EL PASO, Texas (KTSM) – Protestors took to the state building in Downtown El Paso to call on the Texas Commission on Environmental Quality (TCEQ) to support the federal government’s stated intention to reevaluate air pollution levels in the region.

Members of the Familias Unidas del Chamizal raised signs in front of the building on E. Franklin Street on Thursday afternoon to push the TCEQ to support federal efforts to reassess the pollution levels in El Paso. Over two dozen of the demonstrators called for improved regulation of air pollution levels.

“We’re doing this not only for Barrio Chamizal but the whole of El Paso. And, we need people to get involved. To be concerned,” Familias Unidas del Chamizal member Cemelli de Aztlan said. “To get more information. And, to speak out.”

As of Monday evening, a spokesman for the TCEQ did acknowledge KTSM’s request for comment. But a statement or interview was not provided by publication time.

Familias Unidas del Chamizal is one of the organizations named in a lawsuit against the U.S. Environmental Protection Agency. The El Paso group along with the Sierra Club and city of Sunland Park sued the EPA in 2018 after the agency designated El Paso’s air pollution under a more acceptable level.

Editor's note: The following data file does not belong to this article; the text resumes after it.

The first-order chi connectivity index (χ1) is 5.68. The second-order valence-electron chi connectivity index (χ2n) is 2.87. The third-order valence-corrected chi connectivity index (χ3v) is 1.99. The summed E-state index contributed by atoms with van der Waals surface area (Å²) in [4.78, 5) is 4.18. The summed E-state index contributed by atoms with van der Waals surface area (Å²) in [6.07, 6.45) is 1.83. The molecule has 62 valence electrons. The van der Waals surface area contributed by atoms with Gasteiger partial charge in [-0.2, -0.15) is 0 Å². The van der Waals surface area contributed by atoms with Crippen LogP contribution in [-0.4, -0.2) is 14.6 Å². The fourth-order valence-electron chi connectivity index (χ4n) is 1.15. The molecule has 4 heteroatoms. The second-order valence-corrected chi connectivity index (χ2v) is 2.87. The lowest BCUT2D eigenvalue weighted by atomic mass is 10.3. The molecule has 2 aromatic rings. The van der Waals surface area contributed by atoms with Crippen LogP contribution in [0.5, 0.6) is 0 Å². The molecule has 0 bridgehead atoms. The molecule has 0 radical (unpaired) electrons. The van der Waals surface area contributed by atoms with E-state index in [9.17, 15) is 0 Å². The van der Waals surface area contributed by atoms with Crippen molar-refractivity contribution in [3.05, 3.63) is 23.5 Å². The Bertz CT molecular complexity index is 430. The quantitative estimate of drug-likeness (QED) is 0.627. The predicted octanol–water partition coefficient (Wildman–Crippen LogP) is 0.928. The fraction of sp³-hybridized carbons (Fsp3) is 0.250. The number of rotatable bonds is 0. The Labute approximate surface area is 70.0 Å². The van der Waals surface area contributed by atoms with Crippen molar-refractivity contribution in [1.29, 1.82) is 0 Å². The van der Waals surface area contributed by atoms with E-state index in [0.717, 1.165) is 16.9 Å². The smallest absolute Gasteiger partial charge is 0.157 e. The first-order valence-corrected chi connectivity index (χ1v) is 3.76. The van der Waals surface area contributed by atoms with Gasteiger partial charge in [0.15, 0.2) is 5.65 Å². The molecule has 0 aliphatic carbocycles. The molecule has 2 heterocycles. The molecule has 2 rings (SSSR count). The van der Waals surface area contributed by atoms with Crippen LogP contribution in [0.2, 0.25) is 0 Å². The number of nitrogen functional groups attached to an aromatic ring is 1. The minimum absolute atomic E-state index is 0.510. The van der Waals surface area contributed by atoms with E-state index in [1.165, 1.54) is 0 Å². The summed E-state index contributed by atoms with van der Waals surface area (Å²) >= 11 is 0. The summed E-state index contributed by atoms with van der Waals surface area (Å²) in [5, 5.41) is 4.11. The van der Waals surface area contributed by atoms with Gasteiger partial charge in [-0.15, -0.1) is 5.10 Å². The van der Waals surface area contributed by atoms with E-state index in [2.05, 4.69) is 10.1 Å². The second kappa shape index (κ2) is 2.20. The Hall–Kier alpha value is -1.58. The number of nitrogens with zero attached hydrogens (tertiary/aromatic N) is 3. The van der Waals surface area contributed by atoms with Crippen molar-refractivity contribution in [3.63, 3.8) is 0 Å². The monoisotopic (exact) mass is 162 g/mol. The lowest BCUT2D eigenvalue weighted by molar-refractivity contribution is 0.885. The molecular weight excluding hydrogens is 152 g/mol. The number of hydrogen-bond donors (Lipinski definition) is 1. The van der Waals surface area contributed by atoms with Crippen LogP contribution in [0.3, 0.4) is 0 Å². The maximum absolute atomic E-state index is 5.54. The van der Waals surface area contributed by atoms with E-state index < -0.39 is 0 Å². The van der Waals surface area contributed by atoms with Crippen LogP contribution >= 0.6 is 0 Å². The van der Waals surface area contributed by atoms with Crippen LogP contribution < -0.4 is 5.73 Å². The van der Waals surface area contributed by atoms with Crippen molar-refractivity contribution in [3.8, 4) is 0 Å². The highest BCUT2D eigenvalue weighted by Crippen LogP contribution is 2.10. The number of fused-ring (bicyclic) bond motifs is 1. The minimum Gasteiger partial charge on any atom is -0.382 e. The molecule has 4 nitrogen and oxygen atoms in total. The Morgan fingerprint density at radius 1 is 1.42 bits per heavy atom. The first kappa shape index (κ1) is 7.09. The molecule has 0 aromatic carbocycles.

The suit said the acceptable designation for El Paso did not accurately represent a finding in the EPA’s own 2015 National Ambient Air Quality Standards survey. The survey found El Paso actually had significant pollution above passable levels.

El Paso Matters reported the lawsuit led the EPA to downgrade the region’s air quality status from attainment to “marginal” nonattainment in December. And, the EPA is considering whether to lower El Paso’s designation to “moderate” nonattainment.

Nonattainment is a reference to when ozone levels exceed federal pollution standards.

Hilda Villegas, Familias Unidas del Chamizal’s lead organizer, said part of the organization’s protest was also to pushback against a claim by the TCEQ that pollution is mainly due to emissions in Juarez. And, she said the federal government and TCEQ should not give into an exception in the federal Clean Air Act that does not consider emissions on international boundaries.

“A lot of these maquilas (factories) are U.S. owned,” Villegas said. “That means they don’t want to address the problem. That means they continue to protect private interest instead of the interest of the community.”

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